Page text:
laboratory director. Unlike the presentations given on the topics of Smart Manufacturing and Next-Generation Materials, the overall area report on Nanomanufacturing did not adequately convey the area’s self-assessment of strength and weakness in the field or a focus direction. For example, there did not seem to be a consensus in the area as to which of the following descriptions best fits the objectives of the activities in the Nanomanufacturing area:

•   Making small features on large objects,

•   Making nanosized objects,

•   Making nanoscale objects to obtain special properties,

•   Incorporating nanoscale objects in larger objects, and

•   Using nanotechnology to manufacture other things.

In his overview presentation, the Director of the Center for Nanoscale Science and Technology (CNST) indicated that this area is trying to do work related to all of the above definitions of nanomanufacturing. Since resources, time, and funds must be limited in any scenario, it would be preferable for NIST to make clear choices about which aspects of nanomanufacturing best fit the NIST mission. Note that this selection process must also include what not to do.

Similarly, there was a lack of clarity about the formal or informal organization of Nanomanufacturing-related activities within NIST. Some possible ways of looking at such structure range from a minimalist to an expansionist viewpoint. Nanomanufacturing could thus be viewed in various ways:

1.   One possible view would have Nanomanufacturing existing in the five mission-specific laboratories. The work of these laboratories extends by natural progression down the relevant length scales. As problems of scale are encountered, they are solved in the laboratory setting, sometimes with the involvement of the CNST in a role as an enabler.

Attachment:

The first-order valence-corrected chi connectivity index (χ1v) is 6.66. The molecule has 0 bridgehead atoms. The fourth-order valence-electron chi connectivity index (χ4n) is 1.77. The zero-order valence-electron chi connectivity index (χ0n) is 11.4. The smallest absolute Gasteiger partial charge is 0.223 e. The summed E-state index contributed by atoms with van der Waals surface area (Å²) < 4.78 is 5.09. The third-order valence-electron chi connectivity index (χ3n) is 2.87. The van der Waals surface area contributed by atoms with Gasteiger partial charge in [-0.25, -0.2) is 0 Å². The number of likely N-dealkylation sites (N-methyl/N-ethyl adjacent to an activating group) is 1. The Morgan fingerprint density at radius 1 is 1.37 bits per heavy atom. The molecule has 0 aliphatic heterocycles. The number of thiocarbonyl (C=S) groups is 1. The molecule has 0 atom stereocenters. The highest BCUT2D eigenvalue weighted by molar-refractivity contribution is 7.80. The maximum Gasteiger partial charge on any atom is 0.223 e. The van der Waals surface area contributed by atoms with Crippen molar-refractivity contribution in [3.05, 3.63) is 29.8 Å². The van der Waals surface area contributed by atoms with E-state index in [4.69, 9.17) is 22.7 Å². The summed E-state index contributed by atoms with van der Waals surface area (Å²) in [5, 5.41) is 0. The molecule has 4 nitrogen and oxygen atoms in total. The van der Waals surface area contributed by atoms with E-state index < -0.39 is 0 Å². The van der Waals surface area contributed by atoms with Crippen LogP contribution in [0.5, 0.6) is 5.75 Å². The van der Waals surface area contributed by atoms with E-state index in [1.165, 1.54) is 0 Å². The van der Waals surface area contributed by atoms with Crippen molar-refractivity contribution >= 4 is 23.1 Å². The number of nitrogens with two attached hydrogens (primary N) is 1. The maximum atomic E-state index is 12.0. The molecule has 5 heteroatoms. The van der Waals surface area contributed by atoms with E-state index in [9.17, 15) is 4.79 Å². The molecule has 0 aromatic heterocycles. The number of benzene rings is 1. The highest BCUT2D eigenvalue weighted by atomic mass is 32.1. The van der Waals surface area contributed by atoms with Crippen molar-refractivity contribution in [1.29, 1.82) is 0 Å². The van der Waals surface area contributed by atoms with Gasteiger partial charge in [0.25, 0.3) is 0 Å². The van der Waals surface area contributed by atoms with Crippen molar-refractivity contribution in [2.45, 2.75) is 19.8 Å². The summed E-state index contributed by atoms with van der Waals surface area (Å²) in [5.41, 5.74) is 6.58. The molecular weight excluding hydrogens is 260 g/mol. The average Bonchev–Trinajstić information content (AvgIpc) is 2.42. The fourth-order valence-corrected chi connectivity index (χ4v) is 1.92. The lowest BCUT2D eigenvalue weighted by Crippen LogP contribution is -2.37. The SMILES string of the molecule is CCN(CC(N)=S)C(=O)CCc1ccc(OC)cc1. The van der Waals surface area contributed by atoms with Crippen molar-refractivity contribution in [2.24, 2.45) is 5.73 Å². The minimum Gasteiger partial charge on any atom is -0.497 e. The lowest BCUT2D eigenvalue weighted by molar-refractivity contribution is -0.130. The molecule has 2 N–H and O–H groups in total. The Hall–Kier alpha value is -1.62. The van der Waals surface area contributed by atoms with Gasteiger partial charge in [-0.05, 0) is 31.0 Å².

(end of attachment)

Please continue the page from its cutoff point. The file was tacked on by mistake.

2.   A second possible view of NIST’s Nanomanufacturing organization would expand on the first viewpoint by adding two crosscutting program organizations—the Nanocomposite Manufacturing program and the Nano Environmental, Health and Safety (Nano-EHS) program. These crosscutting programs address two specific issues and are National Nanotechnology Initiative (NNI) Nanomanufacturing Signature Initiatives.

3.   A third possible view would extend the Nanomanufacturing effort to include selected programs from the mission-specific laboratories. These selected programs would expand the Nanomanufacturing portfolio.

4.   A fourth view, and the most expansive, would include all of the NIST programs that contain elements involving nanofabrication techniques. In this view there is a “shared vision” of what nanomanufacturing means, and common crosscutting problems and issues would be drawn out for special attention.

Adopting a particular organizational view has significant consequences for programmatic review. If the most minimalist (first) view were adopted, the Nanomanufacturing effort would not need to be reviewed at all; rather, a detailed review of the CNST would suffice. If the second view were adopted, the merit of the Nanomanufacturing effort would be based entirely on the review of the two crosscutting NNI programs. If the third view were adopted, the portfolio of the Nanomanufacturing effort would increase, but it would be essential to understand how the

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